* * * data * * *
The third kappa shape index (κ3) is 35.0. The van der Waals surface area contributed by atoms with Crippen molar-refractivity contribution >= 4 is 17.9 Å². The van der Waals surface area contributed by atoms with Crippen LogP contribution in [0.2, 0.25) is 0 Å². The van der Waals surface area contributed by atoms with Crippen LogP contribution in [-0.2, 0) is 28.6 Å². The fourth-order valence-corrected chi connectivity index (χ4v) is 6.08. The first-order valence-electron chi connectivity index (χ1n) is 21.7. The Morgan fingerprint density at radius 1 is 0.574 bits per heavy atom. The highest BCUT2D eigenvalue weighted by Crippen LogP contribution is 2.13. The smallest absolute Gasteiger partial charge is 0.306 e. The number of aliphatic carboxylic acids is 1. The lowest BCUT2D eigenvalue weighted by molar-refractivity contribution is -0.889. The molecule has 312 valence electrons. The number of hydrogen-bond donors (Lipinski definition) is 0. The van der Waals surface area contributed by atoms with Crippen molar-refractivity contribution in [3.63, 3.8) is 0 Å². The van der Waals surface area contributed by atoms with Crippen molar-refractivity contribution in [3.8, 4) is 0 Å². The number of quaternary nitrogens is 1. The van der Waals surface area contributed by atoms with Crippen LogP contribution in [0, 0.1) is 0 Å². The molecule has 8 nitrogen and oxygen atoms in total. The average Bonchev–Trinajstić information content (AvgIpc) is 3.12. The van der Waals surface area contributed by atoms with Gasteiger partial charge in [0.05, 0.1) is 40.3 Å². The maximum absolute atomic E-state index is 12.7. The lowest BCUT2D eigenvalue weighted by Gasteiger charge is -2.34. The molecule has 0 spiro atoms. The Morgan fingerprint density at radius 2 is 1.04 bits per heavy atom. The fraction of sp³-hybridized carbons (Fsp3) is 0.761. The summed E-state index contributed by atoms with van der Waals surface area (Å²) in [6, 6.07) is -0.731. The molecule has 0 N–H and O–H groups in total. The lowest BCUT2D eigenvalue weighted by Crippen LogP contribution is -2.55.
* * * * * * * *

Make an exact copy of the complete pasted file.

The third kappa shape index (κ3) is 35.0. The van der Waals surface area contributed by atoms with Crippen molar-refractivity contribution >= 4 is 17.9 Å². The van der Waals surface area contributed by atoms with Crippen LogP contribution in [0.2, 0.25) is 0 Å². The van der Waals surface area contributed by atoms with Crippen LogP contribution in [-0.2, 0) is 28.6 Å². The fourth-order valence-corrected chi connectivity index (χ4v) is 6.08. The first-order valence-electron chi connectivity index (χ1n) is 21.7. The Morgan fingerprint density at radius 1 is 0.574 bits per heavy atom. The highest BCUT2D eigenvalue weighted by Crippen LogP contribution is 2.13. The smallest absolute Gasteiger partial charge is 0.306 e. The number of aliphatic carboxylic acids is 1. The lowest BCUT2D eigenvalue weighted by molar-refractivity contribution is -0.889. The molecule has 312 valence electrons. The number of hydrogen-bond donors (Lipinski definition) is 0. The van der Waals surface area contributed by atoms with Crippen molar-refractivity contribution in [3.63, 3.8) is 0 Å². The van der Waals surface area contributed by atoms with Crippen molar-refractivity contribution in [3.8, 4) is 0 Å². The number of quaternary nitrogens is 1. The van der Waals surface area contributed by atoms with Crippen LogP contribution in [0, 0.1) is 0 Å². The molecule has 8 nitrogen and oxygen atoms in total. The average Bonchev–Trinajstić information content (AvgIpc) is 3.12. The van der Waals surface area contributed by atoms with Gasteiger partial charge in [0.05, 0.1) is 40.3 Å². The maximum absolute atomic E-state index is 12.7. The lowest BCUT2D eigenvalue weighted by Gasteiger charge is -2.34. The molecule has 0 spiro atoms. The Morgan fingerprint density at radius 2 is 1.04 bits per heavy atom. The fraction of sp³-hybridized carbons (Fsp3) is 0.761. The summed E-state index contributed by atoms with van der Waals surface area (Å²) in [6, 6.07) is -0.731. The molecule has 0 N–H and O–H groups in total. The lowest BCUT2D eigenvalue weighted by Crippen LogP contribution is -2.55.